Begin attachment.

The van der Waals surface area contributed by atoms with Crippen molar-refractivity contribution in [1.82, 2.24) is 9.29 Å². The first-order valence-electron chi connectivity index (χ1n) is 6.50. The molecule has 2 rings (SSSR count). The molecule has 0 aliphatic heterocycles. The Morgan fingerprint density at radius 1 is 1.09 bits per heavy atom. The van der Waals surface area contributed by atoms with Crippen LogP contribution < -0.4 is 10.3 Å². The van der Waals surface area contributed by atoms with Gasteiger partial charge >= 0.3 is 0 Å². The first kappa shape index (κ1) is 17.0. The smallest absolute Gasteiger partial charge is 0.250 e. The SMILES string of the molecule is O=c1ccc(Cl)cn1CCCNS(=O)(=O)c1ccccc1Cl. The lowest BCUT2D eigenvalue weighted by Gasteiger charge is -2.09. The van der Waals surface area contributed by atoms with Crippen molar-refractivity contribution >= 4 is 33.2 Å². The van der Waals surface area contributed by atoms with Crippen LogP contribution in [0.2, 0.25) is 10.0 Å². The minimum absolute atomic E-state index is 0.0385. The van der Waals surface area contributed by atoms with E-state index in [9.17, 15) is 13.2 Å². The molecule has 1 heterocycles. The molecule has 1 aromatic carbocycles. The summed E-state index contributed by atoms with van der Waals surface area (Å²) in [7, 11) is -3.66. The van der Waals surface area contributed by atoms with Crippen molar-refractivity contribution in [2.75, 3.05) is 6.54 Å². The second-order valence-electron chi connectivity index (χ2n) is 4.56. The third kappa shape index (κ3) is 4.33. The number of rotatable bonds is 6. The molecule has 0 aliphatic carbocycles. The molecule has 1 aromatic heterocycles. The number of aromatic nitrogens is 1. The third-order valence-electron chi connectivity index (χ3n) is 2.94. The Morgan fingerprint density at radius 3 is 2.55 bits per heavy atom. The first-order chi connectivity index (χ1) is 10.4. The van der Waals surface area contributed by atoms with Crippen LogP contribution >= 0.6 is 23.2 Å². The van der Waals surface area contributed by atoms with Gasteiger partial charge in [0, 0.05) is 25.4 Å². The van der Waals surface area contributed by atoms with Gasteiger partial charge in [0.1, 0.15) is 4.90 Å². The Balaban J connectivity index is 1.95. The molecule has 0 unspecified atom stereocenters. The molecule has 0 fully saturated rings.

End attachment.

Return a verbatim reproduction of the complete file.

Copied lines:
The van der Waals surface area contributed by atoms with Crippen molar-refractivity contribution in [1.82, 2.24) is 9.29 Å². The first-order valence-electron chi connectivity index (χ1n) is 6.50. The molecule has 2 rings (SSSR count). The molecule has 0 aliphatic heterocycles. The Morgan fingerprint density at radius 1 is 1.09 bits per heavy atom. The van der Waals surface area contributed by atoms with Crippen LogP contribution < -0.4 is 10.3 Å². The van der Waals surface area contributed by atoms with Gasteiger partial charge >= 0.3 is 0 Å². The first kappa shape index (κ1) is 17.0. The smallest absolute Gasteiger partial charge is 0.250 e. The SMILES string of the molecule is O=c1ccc(Cl)cn1CCCNS(=O)(=O)c1ccccc1Cl. The lowest BCUT2D eigenvalue weighted by Gasteiger charge is -2.09. The van der Waals surface area contributed by atoms with Crippen molar-refractivity contribution >= 4 is 33.2 Å². The van der Waals surface area contributed by atoms with Crippen LogP contribution in [0.2, 0.25) is 10.0 Å². The minimum absolute atomic E-state index is 0.0385. The van der Waals surface area contributed by atoms with E-state index in [9.17, 15) is 13.2 Å². The molecule has 1 heterocycles. The molecule has 1 aromatic carbocycles. The summed E-state index contributed by atoms with van der Waals surface area (Å²) in [7, 11) is -3.66. The van der Waals surface area contributed by atoms with Crippen molar-refractivity contribution in [2.75, 3.05) is 6.54 Å². The second-order valence-electron chi connectivity index (χ2n) is 4.56. The third kappa shape index (κ3) is 4.33. The number of rotatable bonds is 6. The molecule has 0 aliphatic carbocycles. The molecule has 1 aromatic heterocycles. The number of aromatic nitrogens is 1. The third-order valence-electron chi connectivity index (χ3n) is 2.94. The Morgan fingerprint density at radius 3 is 2.55 bits per heavy atom. The first-order chi connectivity index (χ1) is 10.4. The van der Waals surface area contributed by atoms with Crippen LogP contribution >= 0.6 is 23.2 Å². The van der Waals surface area contributed by atoms with Gasteiger partial charge in [0, 0.05) is 25.4 Å². The van der Waals surface area contributed by atoms with Gasteiger partial charge in [0.1, 0.15) is 4.90 Å². The Balaban J connectivity index is 1.95. The molecule has 0 unspecified atom stereocenters. The molecule has 0 fully saturated rings.